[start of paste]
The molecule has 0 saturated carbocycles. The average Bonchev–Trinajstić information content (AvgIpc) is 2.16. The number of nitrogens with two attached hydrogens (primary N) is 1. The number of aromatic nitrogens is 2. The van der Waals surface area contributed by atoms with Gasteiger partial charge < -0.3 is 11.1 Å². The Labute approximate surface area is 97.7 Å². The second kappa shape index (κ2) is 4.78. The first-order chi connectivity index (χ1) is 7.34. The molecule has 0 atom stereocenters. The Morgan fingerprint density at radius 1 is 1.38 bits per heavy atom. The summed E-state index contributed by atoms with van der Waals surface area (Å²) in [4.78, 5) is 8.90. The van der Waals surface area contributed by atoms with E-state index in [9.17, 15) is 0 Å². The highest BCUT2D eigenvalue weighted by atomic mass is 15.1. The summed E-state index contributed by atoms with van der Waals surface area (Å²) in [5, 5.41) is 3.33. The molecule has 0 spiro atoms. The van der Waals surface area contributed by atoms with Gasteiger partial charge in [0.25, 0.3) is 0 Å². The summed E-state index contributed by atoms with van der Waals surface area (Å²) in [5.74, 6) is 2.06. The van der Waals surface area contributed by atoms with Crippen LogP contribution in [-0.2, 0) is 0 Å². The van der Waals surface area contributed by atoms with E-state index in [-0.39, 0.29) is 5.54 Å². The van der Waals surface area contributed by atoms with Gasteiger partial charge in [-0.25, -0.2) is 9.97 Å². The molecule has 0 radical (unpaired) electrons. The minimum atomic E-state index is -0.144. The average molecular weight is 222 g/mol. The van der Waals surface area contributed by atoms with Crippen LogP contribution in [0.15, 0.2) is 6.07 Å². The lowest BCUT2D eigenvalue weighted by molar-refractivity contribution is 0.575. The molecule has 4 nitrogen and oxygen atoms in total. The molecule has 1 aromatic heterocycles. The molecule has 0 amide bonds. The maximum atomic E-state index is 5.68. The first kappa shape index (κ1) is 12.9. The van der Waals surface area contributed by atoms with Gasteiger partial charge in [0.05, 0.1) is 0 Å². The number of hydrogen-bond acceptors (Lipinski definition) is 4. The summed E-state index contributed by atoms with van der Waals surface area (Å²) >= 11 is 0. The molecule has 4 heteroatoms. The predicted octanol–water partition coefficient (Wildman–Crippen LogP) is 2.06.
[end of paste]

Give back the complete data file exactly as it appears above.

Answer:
The molecule has 0 saturated carbocycles. The average Bonchev–Trinajstić information content (AvgIpc) is 2.16. The number of nitrogens with two attached hydrogens (primary N) is 1. The number of aromatic nitrogens is 2. The van der Waals surface area contributed by atoms with Gasteiger partial charge < -0.3 is 11.1 Å². The Labute approximate surface area is 97.7 Å². The second kappa shape index (κ2) is 4.78. The first-order chi connectivity index (χ1) is 7.34. The molecule has 0 atom stereocenters. The Morgan fingerprint density at radius 1 is 1.38 bits per heavy atom. The summed E-state index contributed by atoms with van der Waals surface area (Å²) in [4.78, 5) is 8.90. The van der Waals surface area contributed by atoms with E-state index in [9.17, 15) is 0 Å². The highest BCUT2D eigenvalue weighted by atomic mass is 15.1. The summed E-state index contributed by atoms with van der Waals surface area (Å²) in [5, 5.41) is 3.33. The molecule has 0 spiro atoms. The van der Waals surface area contributed by atoms with Gasteiger partial charge in [0.25, 0.3) is 0 Å². The summed E-state index contributed by atoms with van der Waals surface area (Å²) in [5.74, 6) is 2.06. The van der Waals surface area contributed by atoms with Crippen LogP contribution in [-0.2, 0) is 0 Å². The van der Waals surface area contributed by atoms with E-state index in [-0.39, 0.29) is 5.54 Å². The van der Waals surface area contributed by atoms with Gasteiger partial charge in [-0.25, -0.2) is 9.97 Å². The molecule has 0 radical (unpaired) electrons. The minimum atomic E-state index is -0.144. The average molecular weight is 222 g/mol. The van der Waals surface area contributed by atoms with Crippen LogP contribution in [0.15, 0.2) is 6.07 Å². The lowest BCUT2D eigenvalue weighted by molar-refractivity contribution is 0.575. The molecule has 4 nitrogen and oxygen atoms in total. The molecule has 1 aromatic heterocycles. The molecule has 0 amide bonds. The maximum atomic E-state index is 5.68. The first kappa shape index (κ1) is 12.9. The van der Waals surface area contributed by atoms with Gasteiger partial charge in [0.05, 0.1) is 0 Å². The number of hydrogen-bond acceptors (Lipinski definition) is 4. The summed E-state index contributed by atoms with van der Waals surface area (Å²) >= 11 is 0. The molecule has 4 heteroatoms. The predicted octanol–water partition coefficient (Wildman–Crippen LogP) is 2.06.